From my perspective, when you target global companies, you’re really dealing with cultural differences to a greater extent than country differences, with the exception of structural elements like logistical, financial, and legal requirements.
Now that we have that understanding, we can move forward.
Here’s what Gail Horwood told McKinsey about being a global brand in digital marketing
Social media is an example of something that truly requires a global and local strategy, because social makes any communication global. Setting a global communication strategy requires some pretty foundational things: content management, digital asset management, new production models that help us create and then leverage and syndicate content globally.
Think digitally, act locally
Not every culture responds the same way to the same campaigns. For instance, in the US, social is a way to build community, create a brand image, and drive customers to your website. In China, however, over 46% of sales come from social.
Speaking of social networks, Facebook is the “big gun” in the US, but other networks dominate overseas, such as QQ and Baidu.
And, the digital divide is real due to a combination of infrastructure and evolution. For instance, many countries have leapfrogged technology rather than evolving in the same way as Western cultures. Mobile is ubiquitous in the East, while laptops and desktops still retain a stronghold in the West.
Thus, developing a deep cross-cultural competency is critical to managing global digital marketing, or any marketing in general. Here’s a good book for understanding how to build such competencies.
Don’t forget that different cultures speak different languages and, while English may dominate in much of the world, native speakers still prefer their own language for search.
Anne Kennedy has this to say about global SEO:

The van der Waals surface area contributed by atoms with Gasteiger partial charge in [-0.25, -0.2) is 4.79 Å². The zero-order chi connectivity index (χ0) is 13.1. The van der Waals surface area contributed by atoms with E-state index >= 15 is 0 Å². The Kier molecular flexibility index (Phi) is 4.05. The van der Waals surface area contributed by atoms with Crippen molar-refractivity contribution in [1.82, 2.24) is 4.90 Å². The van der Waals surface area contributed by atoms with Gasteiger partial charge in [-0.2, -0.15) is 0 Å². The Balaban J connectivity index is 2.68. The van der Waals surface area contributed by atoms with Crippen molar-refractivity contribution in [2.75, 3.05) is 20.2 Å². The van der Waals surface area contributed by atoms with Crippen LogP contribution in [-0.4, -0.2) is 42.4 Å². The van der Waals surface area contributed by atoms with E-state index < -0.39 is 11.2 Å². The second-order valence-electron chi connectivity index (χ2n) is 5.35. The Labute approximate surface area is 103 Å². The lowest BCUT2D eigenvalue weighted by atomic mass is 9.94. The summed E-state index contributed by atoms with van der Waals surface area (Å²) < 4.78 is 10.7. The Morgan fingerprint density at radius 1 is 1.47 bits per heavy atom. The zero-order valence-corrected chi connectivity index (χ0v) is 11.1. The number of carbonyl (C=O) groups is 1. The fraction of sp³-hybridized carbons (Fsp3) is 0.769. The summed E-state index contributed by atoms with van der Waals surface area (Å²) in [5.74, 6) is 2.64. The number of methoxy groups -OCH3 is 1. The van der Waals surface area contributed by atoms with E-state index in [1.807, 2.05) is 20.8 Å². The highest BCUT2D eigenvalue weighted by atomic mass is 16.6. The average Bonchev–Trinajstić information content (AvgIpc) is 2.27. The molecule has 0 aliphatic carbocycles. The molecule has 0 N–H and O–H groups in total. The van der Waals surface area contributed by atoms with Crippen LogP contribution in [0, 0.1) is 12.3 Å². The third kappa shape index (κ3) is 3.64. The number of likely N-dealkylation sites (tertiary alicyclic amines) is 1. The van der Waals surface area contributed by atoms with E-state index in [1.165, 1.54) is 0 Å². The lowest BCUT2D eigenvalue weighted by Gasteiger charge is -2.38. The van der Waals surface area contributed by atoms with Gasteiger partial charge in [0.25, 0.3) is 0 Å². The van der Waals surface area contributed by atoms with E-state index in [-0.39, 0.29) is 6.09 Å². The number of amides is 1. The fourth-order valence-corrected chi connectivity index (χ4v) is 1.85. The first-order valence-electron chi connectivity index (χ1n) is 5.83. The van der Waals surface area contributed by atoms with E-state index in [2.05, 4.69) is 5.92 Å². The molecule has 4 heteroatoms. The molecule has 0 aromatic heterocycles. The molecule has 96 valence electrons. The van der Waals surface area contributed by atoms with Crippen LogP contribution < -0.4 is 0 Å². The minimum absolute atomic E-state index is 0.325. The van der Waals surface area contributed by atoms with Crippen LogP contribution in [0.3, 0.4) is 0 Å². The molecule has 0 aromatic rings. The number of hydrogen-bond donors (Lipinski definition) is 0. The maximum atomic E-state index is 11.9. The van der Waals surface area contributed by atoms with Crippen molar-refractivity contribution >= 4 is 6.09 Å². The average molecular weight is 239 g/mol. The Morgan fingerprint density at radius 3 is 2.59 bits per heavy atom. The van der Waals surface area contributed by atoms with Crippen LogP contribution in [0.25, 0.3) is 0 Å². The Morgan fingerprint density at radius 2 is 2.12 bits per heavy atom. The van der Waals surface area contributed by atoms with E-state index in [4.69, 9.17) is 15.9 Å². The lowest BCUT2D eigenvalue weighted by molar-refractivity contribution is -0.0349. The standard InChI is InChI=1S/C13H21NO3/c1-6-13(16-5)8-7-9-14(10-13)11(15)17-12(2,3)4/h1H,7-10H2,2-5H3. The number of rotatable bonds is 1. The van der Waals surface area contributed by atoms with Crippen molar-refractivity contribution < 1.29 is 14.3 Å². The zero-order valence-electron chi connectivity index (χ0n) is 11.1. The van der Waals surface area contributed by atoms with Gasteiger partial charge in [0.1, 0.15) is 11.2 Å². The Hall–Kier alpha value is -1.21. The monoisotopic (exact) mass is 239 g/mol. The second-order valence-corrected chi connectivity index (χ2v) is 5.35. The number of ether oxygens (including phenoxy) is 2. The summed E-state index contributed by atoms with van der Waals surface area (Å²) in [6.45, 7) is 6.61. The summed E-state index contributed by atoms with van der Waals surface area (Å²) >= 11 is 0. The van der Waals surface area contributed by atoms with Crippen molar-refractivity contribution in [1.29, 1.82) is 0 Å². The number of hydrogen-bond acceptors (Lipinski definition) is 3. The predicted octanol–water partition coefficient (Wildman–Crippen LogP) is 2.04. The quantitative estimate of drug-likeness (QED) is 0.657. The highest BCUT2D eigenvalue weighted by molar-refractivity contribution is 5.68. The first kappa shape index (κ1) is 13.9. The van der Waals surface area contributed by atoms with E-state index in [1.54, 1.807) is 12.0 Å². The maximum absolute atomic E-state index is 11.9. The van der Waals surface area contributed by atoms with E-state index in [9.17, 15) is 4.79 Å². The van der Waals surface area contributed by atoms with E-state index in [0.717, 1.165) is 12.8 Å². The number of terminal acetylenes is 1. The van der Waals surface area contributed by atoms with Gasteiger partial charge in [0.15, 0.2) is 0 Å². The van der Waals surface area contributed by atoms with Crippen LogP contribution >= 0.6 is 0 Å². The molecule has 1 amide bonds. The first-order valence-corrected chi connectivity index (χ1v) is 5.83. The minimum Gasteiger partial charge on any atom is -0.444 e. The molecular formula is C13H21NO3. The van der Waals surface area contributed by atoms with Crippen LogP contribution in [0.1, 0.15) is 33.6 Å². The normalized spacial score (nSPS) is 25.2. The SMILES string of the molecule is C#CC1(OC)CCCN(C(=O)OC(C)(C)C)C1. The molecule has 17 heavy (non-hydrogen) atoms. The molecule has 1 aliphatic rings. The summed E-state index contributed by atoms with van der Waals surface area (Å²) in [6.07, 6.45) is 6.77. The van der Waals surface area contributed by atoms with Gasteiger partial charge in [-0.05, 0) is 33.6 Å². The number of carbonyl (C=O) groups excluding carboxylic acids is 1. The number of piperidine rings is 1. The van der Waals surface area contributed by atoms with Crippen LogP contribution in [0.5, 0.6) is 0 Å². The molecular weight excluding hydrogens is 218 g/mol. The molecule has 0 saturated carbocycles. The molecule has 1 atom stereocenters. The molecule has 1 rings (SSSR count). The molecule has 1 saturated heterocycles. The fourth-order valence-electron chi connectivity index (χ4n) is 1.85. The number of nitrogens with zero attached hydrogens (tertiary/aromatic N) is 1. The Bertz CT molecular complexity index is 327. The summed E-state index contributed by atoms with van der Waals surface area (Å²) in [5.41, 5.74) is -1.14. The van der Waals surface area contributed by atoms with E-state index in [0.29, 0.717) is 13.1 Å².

Global SEO isn’t for the faint-hearted, nor can it be accomplished successfully on the cheap. Multi-country multi-language campaigns are complex and require specifically dedicated resources.
Global SEO is a combination of choosing the right search engine (Google dominates in western cultures, but other search engines dominate in other locations) and choosing the right keywords in the local dialect (not just language). For this, you’ll likely need to work with native speakers to make the right choices.
On my site, it might be enough to include Google Translate so readers can view my content in their preferred language, but a company choosing to target different regions might develop specific websites for each, taking into consideration both language and cultural differences. Think about doing the same with your social networks, especially Twitter, to avoid confusion with multiple languages.
Colors have meaning
In the US, wedding dresses are white, in Japan, they are red. White is the traditional mourning color in Japan.
Colors (and symbols, as well) have deep cultural meanings that don’t often extend cross-culturally. Think of all the criticism Proctor and Gamble faced (and still faces) for their logo, which some interpret as a sign of the devil.
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Hausman and Associates, the publisher of MKT Maven, is a full-service marketing agency operating at the intersection of marketing and digital media. Check out our full range of services.